Risk analysis and mitigation seem to typically be motivated (like so many things) by money. In the case of risk mitigation, the motivation is to avoid potential cost. It’s a great motivation, but how do you measure that cost?
Too many organizations make risk mitigation decisions based on simple numbers. While this is easy for the obvious, high-risk issues (we’ll be sued for $18M if we don’t do “X,” we’ll lose a $65M/year contract if we fail “y”), those issues tend to be significant enough in scale (even without analysis) that the risks associated with them are identified and managed by default as part of a typical corporate culture. It’s certainly crucial to deal with these things, but that risk identification practice does not translate to the smaller issues organizations need to deal with everyday – and those smaller issues can add up to a significant total very quickly.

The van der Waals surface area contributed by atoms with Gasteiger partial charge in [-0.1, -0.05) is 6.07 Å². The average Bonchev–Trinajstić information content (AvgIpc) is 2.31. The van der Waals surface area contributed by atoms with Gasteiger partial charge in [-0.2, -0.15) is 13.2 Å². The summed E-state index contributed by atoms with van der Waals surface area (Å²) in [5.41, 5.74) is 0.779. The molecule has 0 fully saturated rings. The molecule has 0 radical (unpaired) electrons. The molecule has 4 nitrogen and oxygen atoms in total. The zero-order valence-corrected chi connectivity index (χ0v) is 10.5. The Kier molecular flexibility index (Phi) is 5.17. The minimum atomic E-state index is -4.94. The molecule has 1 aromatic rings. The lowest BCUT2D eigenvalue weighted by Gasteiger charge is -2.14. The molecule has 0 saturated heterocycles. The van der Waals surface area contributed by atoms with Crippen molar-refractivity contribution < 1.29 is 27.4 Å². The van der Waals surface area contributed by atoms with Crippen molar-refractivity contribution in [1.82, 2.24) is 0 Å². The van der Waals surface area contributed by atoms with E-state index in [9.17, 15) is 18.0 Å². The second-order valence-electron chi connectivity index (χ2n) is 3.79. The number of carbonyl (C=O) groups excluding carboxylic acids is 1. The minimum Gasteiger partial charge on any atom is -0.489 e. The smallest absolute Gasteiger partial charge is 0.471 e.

Ongoing contextual data collection for as many activities as possible gives an organization the best chance of identifying these smaller risks – and the effort does not have to be expensive. Simple data collection, such as asking stakeholders to evaluate expected opportunity losses, can yield very powerful results with some lightweight business intelligence behind them. Keeping data collection efforts simple and focused gives the best response rate, and also tends to yield the best data.
The effort can pay for itself fairly quickly (for those still worried about ROI) – this method let us find a small opportunity loss that was replicated across many projects – expected loss x probability of loss x number of incidents took three small numbers and translated them into one large potential expense to the business, which we were able to avoid.